How police spend their time

Unbundling the police starts with learning what they do.

Using publicly available data, the New York Times has broken down how police spend their time during a typical shift.

Following the death of George Floyd and subsequent police brutality protests, many citizens have begun to rethink the role of law enforcement and what police should be doing. This information could help cities decide where “unbundling the police” might make sense.

How Police Spend Their Time

To determine how police spend their time, the NYT analyzed “calls to service” data from ten U.S. cities.

This data included tripped burglar alarms, calls from citizens to 911 or non-emergency police lines, and radio calls from officers themselves — basically any call that resulted in the dispatching of police.

The data showed that only 1% of all calls to the ten agencies in 2020 were for serious violent crimes (homicides, robberies, rapes, or aggravated assaults).

The NYT acknowledged that this is far from a perfect way to determine how police spend their time, as it doesn’t reveal how long officers spend on each call.

To dig a little deeper into that, the newspaper looked into calls with known start and end times in three places: New Orleans, Sacramento, and Montgomery County, MD.

Again, the data suggests that officers spend relatively little time responding to major violent crimes: 4%, 3.7% and 4.1% in the three locations, respectively.

So, if police officers are only spending a small portion of their time responding to serious violent crimes, what are they doing?

In the three locations with start and end times available, police spent an average of 50% of their time responding to either noncriminal calls (35%) or traffic incidents (15%).

This raises the question: are armed officers really the best people to be responding to those types of calls? Proponents of “unbundling the police” would argue that they aren’t.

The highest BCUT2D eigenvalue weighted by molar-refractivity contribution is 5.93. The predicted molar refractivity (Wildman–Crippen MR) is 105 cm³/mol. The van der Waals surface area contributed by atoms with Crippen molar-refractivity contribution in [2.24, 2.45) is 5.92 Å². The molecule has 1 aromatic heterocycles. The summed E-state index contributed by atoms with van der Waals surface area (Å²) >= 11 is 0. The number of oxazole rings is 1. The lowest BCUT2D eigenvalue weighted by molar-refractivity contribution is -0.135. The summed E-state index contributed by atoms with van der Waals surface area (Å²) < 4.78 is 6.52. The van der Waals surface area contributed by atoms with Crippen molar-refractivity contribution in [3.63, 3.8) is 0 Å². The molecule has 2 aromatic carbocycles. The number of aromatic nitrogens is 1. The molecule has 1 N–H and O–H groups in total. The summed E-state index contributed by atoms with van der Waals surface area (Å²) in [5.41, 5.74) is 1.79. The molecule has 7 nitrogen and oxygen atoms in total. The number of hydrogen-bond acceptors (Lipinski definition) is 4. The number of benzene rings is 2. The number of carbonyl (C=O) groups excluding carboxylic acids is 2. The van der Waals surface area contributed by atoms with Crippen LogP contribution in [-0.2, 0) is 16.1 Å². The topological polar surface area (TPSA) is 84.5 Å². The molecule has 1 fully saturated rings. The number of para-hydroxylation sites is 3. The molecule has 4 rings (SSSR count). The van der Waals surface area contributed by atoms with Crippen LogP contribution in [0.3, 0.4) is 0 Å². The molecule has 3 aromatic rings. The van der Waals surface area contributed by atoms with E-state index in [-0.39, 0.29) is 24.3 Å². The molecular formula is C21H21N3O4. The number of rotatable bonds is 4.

Unbundling the Police

Right now, the U.S. relies on armed law enforcement officers to handle everything from traffic stops to murder investigations.

The basic idea behind “unbundling the police” is that the government officials should narrow the scope of officers’ duties. They should then pivot some police funding to groups better suited to handle tasks that used to fall under law enforcement’s purview.

Two areas that regularly come up in “unbundling the police” conversations happen to be the same ones the NYT found take up a large portion of officers’ days: traffic incidents and noncriminal calls.

“Many of the police homicides, such as the killing of Philando Castile happened at ordinary traffic stops,” economist Alex Tabarrock wrote in a Marginal Revolution blog post focused on unbundling. “But why do we need armed men (mostly) to issue a traffic citation?”

“The responsibility for handing out speeding tickets and citations should be handled by an unarmed agency,” he suggested. “Put the safety patrol in bright yellow cars and have them carry a bit of extra gasoline and jumper cables to help stranded motorists as part of their job — make road safety nice.”

Noncriminal calls, meanwhile, are another target of “unbundling the police” efforts.

Rather than sending armed officers to deal with nonviolent domestic disturbances, neighbor disputes, or issues involving the homeless or mentally ill, we should be sending social workers or people trained in crisis intervention, some argue.

There’s even a precedent for this type of response: for 30 years, teams of medics and unarmed crisis workers have been effectively handling public safety calls for police in Eugene, Oregon, through the CAHOOTS (Crisis Assistance Helping Out On The Street) nonprofit.

Some cities are now starting to follow Eugene’s lead.

On June 11, San Francisco’s mayor announced a police reform plan that would take noncriminal calls off law enforcement’s plate, and Portland is rerouting $5 million from its police bureau’s budget to a new CAHOOTS-inspired program.

Knowing how police spend their time could help other cities determine how to make their own changes, pivoting resources away from armed officers and toward their replacements — leaving police free to focus solely on those tasks that they are best equipped to handle.

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